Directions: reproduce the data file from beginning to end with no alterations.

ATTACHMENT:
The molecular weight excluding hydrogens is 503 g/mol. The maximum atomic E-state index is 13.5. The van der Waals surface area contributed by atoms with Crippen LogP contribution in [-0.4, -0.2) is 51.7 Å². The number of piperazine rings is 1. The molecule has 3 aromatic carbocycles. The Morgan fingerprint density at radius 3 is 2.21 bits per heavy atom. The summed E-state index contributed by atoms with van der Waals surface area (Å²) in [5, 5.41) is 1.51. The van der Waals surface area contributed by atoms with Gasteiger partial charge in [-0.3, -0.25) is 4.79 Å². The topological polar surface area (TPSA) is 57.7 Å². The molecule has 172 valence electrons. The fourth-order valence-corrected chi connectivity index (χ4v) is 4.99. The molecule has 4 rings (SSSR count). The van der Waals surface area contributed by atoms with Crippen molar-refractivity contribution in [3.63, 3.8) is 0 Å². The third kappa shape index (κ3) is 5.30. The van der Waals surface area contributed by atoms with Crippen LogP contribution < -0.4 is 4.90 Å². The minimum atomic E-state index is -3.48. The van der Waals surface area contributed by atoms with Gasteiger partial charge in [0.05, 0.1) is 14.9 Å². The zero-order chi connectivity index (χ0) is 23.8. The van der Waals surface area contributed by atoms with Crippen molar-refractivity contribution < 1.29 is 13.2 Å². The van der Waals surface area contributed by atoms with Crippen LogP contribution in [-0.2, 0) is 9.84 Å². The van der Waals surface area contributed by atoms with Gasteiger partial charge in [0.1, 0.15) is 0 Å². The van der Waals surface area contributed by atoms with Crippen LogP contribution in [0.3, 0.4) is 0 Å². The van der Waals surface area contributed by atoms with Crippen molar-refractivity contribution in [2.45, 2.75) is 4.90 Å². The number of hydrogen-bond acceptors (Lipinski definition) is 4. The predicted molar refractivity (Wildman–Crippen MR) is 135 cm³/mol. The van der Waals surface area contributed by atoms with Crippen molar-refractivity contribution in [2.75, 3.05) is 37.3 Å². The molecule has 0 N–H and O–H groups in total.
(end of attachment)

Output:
The molecular weight excluding hydrogens is 503 g/mol. The maximum atomic E-state index is 13.5. The van der Waals surface area contributed by atoms with Crippen LogP contribution in [-0.4, -0.2) is 51.7 Å². The number of piperazine rings is 1. The molecule has 3 aromatic carbocycles. The Morgan fingerprint density at radius 3 is 2.21 bits per heavy atom. The summed E-state index contributed by atoms with van der Waals surface area (Å²) in [5, 5.41) is 1.51. The van der Waals surface area contributed by atoms with Gasteiger partial charge in [-0.3, -0.25) is 4.79 Å². The topological polar surface area (TPSA) is 57.7 Å². The molecule has 172 valence electrons. The fourth-order valence-corrected chi connectivity index (χ4v) is 4.99. The molecule has 4 rings (SSSR count). The van der Waals surface area contributed by atoms with Crippen molar-refractivity contribution in [3.63, 3.8) is 0 Å². The third kappa shape index (κ3) is 5.30. The van der Waals surface area contributed by atoms with Crippen LogP contribution < -0.4 is 4.90 Å². The minimum atomic E-state index is -3.48. The van der Waals surface area contributed by atoms with Gasteiger partial charge in [0.05, 0.1) is 14.9 Å². The zero-order chi connectivity index (χ0) is 23.8. The van der Waals surface area contributed by atoms with Crippen molar-refractivity contribution < 1.29 is 13.2 Å². The van der Waals surface area contributed by atoms with Crippen LogP contribution in [-0.2, 0) is 9.84 Å². The van der Waals surface area contributed by atoms with Gasteiger partial charge in [0.1, 0.15) is 0 Å². The van der Waals surface area contributed by atoms with Crippen LogP contribution in [0.3, 0.4) is 0 Å². The van der Waals surface area contributed by atoms with Crippen molar-refractivity contribution in [2.45, 2.75) is 4.90 Å². The number of hydrogen-bond acceptors (Lipinski definition) is 4. The predicted molar refractivity (Wildman–Crippen MR) is 135 cm³/mol. The van der Waals surface area contributed by atoms with Crippen molar-refractivity contribution in [2.75, 3.05) is 37.3 Å². The molecule has 0 N–H and O–H groups in total.